Harrington Birch was born in England in January of 1800 under the Beck Hole Road bridge, while snow drifted down on the moors. His father, Harrington Birch Senior was a well to do gentlemen with a top hat and ivory cane. Harrington Birch Senior was a man who loved minerals, and it was this love that took him to Bauxite County, California. Harrington Birch Senior loved bauxite. He loved the smell of bauxite. He loved the taste of bauxite. Most of all, he liked to hold onto bauxite while making love to his wife, a great hunk of the beautiful mineral held in each hand as he heaved his petite figure around her sprawling elastic flesh.
Harrington Birch then, was raised surrounded by bauxite. Unlike his father Harrington Birch despised the substance and spent much of his early life musing schemes for the eradication of bauxite. He spent several unsuccessful years as an alchemist, and two decades running an ill fated bauxite disposal company.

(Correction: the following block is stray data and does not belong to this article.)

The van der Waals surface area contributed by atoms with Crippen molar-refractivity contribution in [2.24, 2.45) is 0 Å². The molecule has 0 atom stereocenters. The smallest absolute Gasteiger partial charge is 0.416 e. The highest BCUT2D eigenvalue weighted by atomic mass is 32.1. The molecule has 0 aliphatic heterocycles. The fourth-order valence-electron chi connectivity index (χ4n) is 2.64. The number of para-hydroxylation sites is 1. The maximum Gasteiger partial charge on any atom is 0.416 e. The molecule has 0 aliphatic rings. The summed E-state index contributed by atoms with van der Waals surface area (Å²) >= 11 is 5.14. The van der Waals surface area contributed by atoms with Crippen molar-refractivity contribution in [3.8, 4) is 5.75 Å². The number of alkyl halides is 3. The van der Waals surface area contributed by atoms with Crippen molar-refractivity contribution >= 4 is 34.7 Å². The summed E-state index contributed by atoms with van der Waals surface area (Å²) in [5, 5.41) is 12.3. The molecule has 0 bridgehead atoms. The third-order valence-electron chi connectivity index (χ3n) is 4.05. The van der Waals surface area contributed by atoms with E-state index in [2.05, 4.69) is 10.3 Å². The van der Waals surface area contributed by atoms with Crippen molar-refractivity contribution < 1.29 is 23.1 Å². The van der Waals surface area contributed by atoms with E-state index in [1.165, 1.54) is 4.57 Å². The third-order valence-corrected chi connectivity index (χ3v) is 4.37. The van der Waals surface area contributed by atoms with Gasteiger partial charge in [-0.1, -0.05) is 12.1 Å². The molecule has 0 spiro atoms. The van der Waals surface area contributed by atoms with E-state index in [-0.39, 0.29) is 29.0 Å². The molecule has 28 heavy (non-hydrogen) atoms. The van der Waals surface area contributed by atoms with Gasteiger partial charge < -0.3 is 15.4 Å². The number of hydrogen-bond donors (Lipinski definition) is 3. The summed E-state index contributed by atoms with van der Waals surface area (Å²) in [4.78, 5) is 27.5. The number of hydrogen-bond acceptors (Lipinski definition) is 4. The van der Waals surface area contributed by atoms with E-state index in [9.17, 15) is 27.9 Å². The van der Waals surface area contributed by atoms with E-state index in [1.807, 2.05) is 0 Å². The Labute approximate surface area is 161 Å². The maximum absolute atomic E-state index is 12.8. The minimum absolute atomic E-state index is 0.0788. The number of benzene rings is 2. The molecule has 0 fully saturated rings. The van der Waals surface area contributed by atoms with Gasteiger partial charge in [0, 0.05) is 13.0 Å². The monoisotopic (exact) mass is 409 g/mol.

In 1882 Harrington Birch made a deal with the devil. If Harrington Birch could defeat the devil in a round of golf, then the devil would grant Harrington Birch a single wish, the delivery of a petition to God requesting the disintegration of bauxite. If Harrington Birch lost, then the devil would take his immortal soul.
The Devil, filthy sneak that he is, chose the course. The Devils Golf Course, Death Valley, California. With the summer of 1882 burning hard shadows across the mottled ground, Harrington swung deep into the uneven surface, repeatedly, in futility until he collapsed having not reached the first hole. At two hundred shots above par Harrington Birch was dead. His heart cooked inside the cavity of his chest, his brain warm soup in his skull.
Harrington Birch was left to dry out under the sun like so many before him. His soul tortured forever in damnation and bauxite.